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The Effect of Community-Level Socio-Economic Conditions on Threatening Racial Encounters

  • Heather Antecol
  • Deborah A. Cobb-Clark

This paper contributes to the emerging literature on racial and ethnic tension by analyzing the relationship between local socio-economic conditions and the propensity for outsiders to have threatening racial encounters with insiders. We use unique data for a sample of active-duty Army personnel that allow us to first, link personnel to the local communities in which they are located and second, to avoid any selectivity bias associated with endogenous community selection. We find at best mixed evidence that racial hostility is related to economic vulnerability within a community and no evidence that racial conflict can be linked the level of public expenditure. Crime rates, however, are closely related to the incidence of threatening racial encounters and while a community’s demographic profile is also clearly linked to racial tension, these relationships cannot be easily generalized across minority groups or type of threatening racial encounter.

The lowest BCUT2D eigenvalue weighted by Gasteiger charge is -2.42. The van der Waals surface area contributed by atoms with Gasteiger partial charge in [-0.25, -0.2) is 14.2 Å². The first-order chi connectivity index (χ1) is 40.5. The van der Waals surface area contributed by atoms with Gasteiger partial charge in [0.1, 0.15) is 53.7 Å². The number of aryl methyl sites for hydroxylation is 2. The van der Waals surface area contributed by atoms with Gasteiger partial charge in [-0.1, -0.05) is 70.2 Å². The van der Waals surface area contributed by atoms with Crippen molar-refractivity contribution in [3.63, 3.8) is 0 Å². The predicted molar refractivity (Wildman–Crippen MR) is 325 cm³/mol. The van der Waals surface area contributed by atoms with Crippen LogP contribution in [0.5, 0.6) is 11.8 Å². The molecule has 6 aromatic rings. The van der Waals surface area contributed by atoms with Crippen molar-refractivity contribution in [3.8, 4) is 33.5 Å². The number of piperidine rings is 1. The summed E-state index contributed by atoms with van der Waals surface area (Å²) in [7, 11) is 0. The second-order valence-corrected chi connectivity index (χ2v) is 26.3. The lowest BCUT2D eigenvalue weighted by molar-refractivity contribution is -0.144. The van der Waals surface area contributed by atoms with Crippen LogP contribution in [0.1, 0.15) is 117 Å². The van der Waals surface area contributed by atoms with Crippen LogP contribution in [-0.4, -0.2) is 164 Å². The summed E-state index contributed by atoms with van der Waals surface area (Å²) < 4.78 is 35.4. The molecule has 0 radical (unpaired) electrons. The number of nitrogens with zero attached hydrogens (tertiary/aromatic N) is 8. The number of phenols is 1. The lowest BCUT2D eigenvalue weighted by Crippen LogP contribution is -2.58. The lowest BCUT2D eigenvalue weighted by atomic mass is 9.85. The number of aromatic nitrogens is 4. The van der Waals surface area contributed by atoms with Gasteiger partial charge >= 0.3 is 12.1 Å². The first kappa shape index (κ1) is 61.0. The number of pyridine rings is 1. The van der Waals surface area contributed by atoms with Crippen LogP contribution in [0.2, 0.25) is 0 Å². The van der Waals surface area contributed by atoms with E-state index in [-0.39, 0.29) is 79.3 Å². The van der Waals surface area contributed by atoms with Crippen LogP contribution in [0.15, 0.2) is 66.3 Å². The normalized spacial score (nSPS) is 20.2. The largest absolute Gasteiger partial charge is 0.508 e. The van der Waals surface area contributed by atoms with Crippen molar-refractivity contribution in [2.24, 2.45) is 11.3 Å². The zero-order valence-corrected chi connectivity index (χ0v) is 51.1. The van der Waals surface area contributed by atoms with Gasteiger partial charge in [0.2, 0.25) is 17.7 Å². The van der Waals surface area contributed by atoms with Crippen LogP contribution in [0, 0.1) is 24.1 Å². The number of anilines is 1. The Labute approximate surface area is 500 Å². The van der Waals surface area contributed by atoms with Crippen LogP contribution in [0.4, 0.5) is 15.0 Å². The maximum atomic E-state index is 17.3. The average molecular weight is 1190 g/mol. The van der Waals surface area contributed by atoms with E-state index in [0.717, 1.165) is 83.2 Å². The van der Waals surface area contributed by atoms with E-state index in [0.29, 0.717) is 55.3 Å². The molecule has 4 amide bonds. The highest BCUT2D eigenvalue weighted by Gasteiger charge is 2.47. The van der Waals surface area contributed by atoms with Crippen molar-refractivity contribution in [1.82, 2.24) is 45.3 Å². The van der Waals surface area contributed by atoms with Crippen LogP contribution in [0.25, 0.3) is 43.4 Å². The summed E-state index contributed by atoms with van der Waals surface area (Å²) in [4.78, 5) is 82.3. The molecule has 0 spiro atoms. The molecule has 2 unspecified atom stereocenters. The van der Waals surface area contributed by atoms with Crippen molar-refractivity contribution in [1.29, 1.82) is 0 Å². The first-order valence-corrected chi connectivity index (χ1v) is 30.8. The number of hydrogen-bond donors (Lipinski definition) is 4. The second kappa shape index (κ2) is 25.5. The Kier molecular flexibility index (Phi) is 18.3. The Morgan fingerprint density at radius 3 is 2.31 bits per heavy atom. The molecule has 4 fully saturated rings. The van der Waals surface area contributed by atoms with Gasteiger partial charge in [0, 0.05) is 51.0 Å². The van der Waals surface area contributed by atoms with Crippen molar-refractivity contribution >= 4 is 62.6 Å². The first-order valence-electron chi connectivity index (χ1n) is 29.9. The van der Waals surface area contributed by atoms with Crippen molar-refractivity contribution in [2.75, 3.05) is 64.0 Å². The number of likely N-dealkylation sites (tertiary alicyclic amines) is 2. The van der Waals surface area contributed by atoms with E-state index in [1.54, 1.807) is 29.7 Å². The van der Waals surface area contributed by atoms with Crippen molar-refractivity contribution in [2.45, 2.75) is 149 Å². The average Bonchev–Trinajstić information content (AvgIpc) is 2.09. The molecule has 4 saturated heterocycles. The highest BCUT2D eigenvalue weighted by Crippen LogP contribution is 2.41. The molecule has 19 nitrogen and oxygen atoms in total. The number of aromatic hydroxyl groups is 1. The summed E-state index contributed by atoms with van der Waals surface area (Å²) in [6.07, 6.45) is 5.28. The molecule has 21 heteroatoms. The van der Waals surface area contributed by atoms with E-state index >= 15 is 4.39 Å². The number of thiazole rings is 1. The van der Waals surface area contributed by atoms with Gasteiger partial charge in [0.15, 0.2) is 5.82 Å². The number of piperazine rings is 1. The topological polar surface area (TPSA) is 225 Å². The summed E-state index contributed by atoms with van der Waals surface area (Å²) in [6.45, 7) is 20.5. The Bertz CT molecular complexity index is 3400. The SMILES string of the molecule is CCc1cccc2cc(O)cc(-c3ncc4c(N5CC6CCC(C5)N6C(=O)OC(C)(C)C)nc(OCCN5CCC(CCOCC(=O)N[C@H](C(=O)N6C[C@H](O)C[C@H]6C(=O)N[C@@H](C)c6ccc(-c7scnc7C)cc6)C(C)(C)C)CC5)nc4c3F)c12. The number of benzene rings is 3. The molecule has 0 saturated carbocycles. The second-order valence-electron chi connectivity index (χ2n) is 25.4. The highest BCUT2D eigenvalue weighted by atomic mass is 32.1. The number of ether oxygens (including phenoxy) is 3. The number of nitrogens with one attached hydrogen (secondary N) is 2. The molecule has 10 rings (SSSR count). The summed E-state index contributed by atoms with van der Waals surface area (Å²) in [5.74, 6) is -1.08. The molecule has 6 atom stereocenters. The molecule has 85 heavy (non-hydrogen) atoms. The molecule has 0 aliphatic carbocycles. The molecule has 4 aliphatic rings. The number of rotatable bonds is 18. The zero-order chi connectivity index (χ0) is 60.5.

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Paper provided by Centre for Economic Policy Research, Research School of Economics, Australian National University in its series CEPR Discussion Papers with number 589.

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Date of creation: Nov 2008
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Handle: RePEc:auu:dpaper:589
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